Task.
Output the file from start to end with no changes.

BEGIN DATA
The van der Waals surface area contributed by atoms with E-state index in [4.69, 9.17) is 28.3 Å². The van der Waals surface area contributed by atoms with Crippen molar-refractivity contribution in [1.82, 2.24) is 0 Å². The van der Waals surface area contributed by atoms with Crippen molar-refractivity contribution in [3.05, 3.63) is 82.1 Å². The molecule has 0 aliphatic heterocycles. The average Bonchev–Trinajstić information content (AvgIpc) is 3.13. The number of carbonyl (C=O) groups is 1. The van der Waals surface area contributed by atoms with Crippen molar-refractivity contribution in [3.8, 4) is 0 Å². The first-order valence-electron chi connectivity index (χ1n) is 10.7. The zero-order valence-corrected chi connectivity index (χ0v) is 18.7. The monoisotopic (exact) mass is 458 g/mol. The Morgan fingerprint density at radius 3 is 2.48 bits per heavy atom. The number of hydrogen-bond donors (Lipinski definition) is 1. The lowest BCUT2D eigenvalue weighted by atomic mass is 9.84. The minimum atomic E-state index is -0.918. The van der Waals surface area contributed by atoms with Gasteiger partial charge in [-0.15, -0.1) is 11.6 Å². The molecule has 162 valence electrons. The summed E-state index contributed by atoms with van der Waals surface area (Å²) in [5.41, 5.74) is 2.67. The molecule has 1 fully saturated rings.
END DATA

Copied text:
The van der Waals surface area contributed by atoms with E-state index in [4.69, 9.17) is 28.3 Å². The van der Waals surface area contributed by atoms with Crippen molar-refractivity contribution in [1.82, 2.24) is 0 Å². The van der Waals surface area contributed by atoms with Crippen molar-refractivity contribution in [3.05, 3.63) is 82.1 Å². The molecule has 0 aliphatic heterocycles. The average Bonchev–Trinajstić information content (AvgIpc) is 3.13. The number of carbonyl (C=O) groups is 1. The van der Waals surface area contributed by atoms with Crippen molar-refractivity contribution in [3.8, 4) is 0 Å². The first-order valence-electron chi connectivity index (χ1n) is 10.7. The zero-order valence-corrected chi connectivity index (χ0v) is 18.7. The monoisotopic (exact) mass is 458 g/mol. The Morgan fingerprint density at radius 3 is 2.48 bits per heavy atom. The number of hydrogen-bond donors (Lipinski definition) is 1. The lowest BCUT2D eigenvalue weighted by atomic mass is 9.84. The minimum atomic E-state index is -0.918. The van der Waals surface area contributed by atoms with Gasteiger partial charge in [-0.15, -0.1) is 11.6 Å². The molecule has 162 valence electrons. The summed E-state index contributed by atoms with van der Waals surface area (Å²) in [5.41, 5.74) is 2.67. The molecule has 1 fully saturated rings.